14 June 2024

GreenAir News

Reporting on aviation and the environment

Most global companies don’t have credible plans to reduce corporate flying emissions, finds study

A campaign led by European NGO Transport & Environment (T&E) shows 85% of global companies analysed in its 2023 Travel Smart Ranking do not yet have credible plans to reduce their corporate flying emissions. T&E and a coalition of partners are campaigning to persuade companies to cut these emissions by 50% or more by 2025 or sooner from 2019 levels but only four out of the 322 businesses in the ranking have committed to do so. It says aviation is the most climate-intensive form of business travel, which accounts for 15-20% of global air travel emissions – around 154 million tonnes of CO2 in 2019. If just 10% of the biggest emitting companies analysed set the 50% target, this would go halfway to achieving its campaign target, say the campaigners. The ranking tracks and evaluates commitments, emissions and reporting performance from companies across 17 countries in Europe, India and the United States, and, for the first time, the assessment includes results for non-CO2 emissions. The four companies achieving its ‘gold standard’ ranking are Novo Nordisk, Swiss Re, Fidelity International and ABN Amro.

The Travel Smart campaign was launched in 2022 with a ranking of 230 companies, increasing to 322 for the 2023 edition. It ranks companies according to 10 indicators relating to air travel emissions, reduction targets and reporting, and are given an A, B, C or D grade. In this year’s ranking, 11 companies qualified for an A grade, 38 a B, whilst the vast majority received a C (212) or a D (61). It finds 40 companies report all greenhouse gas emissions associated with corporate flights, with pharmaceutical giants AstraZeneca and Pfizer and consulting companies Boston Consulting Group and Deloitte leading the way by considering the full impact of flying in their reporting.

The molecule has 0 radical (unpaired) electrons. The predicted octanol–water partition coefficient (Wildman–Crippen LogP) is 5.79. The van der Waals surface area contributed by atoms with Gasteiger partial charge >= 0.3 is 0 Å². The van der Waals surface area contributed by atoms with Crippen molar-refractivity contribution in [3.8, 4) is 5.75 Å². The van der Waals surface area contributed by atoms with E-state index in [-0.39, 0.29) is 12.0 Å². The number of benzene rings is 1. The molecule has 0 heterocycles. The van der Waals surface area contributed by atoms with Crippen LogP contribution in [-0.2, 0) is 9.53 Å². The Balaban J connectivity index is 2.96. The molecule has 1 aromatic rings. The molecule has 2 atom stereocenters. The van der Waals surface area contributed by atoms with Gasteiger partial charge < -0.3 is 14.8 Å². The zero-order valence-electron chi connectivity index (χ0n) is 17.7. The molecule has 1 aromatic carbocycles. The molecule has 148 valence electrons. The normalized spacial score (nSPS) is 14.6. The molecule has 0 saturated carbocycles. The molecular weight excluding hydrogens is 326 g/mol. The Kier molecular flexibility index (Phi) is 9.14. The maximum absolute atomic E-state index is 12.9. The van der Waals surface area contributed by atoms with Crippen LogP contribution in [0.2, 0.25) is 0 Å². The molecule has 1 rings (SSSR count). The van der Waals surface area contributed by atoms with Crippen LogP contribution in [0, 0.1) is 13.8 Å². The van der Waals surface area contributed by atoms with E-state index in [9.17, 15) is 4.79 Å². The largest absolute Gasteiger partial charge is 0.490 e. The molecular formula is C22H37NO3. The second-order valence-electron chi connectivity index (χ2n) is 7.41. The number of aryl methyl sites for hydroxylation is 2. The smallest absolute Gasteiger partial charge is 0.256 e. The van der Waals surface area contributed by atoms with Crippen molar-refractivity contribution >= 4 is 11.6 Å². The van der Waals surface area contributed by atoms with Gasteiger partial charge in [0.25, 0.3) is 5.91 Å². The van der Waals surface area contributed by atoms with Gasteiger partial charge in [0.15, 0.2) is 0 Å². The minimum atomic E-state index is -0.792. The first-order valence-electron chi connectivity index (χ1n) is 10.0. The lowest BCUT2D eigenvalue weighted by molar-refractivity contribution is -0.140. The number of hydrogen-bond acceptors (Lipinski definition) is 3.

Netflix, Lush, Siemens, Spotify and Amazon are at the bottom of the ranking with Volkswagen, KPMG and Johnson & Johnson being the top three emitters without a target to reduce their travel emissions.

Commenting on the ranking, T&E’s Corporate Travel Manager, Denise Auclair, said: “Corporates are turning a blind eye to the harms done by flying for work. Most companies are taking little to no action on business flying, which renders any other travel targets meaningless in the context of tackling climate change. Only a few frontrunners align with the science by reporting non-CO2 emissions – the hidden part of the iceberg of aviation’s full climate impact.”

The 10 biggest flyers without a target collectively accounted for 3.5 million tonnes of air travel emissions in 2019, or 20% of emissions from companies in the ranking. In 2020 and 2021, says the report accompanying the ranking, corporate air travel emissions decreased by 64% and 70% respectively, mostly as a result of the Covid-19 travel restrictions. It points to analysis showing these emissions have not rebounded in the same way as commercial aviation emissions since companies have innovated practices to perform with less business flying.

For the critical decade until 2030, the best way to reduce aviation emissions is to fly less as the timing for scale-up of sustainable fuels and zero-emissions aircraft is currently post-2030 and offsetting cannot substitute for reducing emissions, says T&E. It calls on companies to set ambitious targets to reduce corporate travel emissions, switch from air to rail travel where possible and privilege video conferencing as a substitute for reducing emissions.

“The biggest emitters have a disproportionate role to play in reducing their corporate flying emissions and the means to achieve this are more accessible than ever before,” said Auclair.

Governments too can have a role in reducing corporate travel emissions, says the ranking’s report, by extending reporting requirements on companies’ business travel emissions. “Legal requirements for companies to define climate transition plans and emissions reductions targets are still in the starting blocks, which partly explains the lack of business air travel targets,” it says. “A faster and more specific deployment of target setting requirements will be necessary.”

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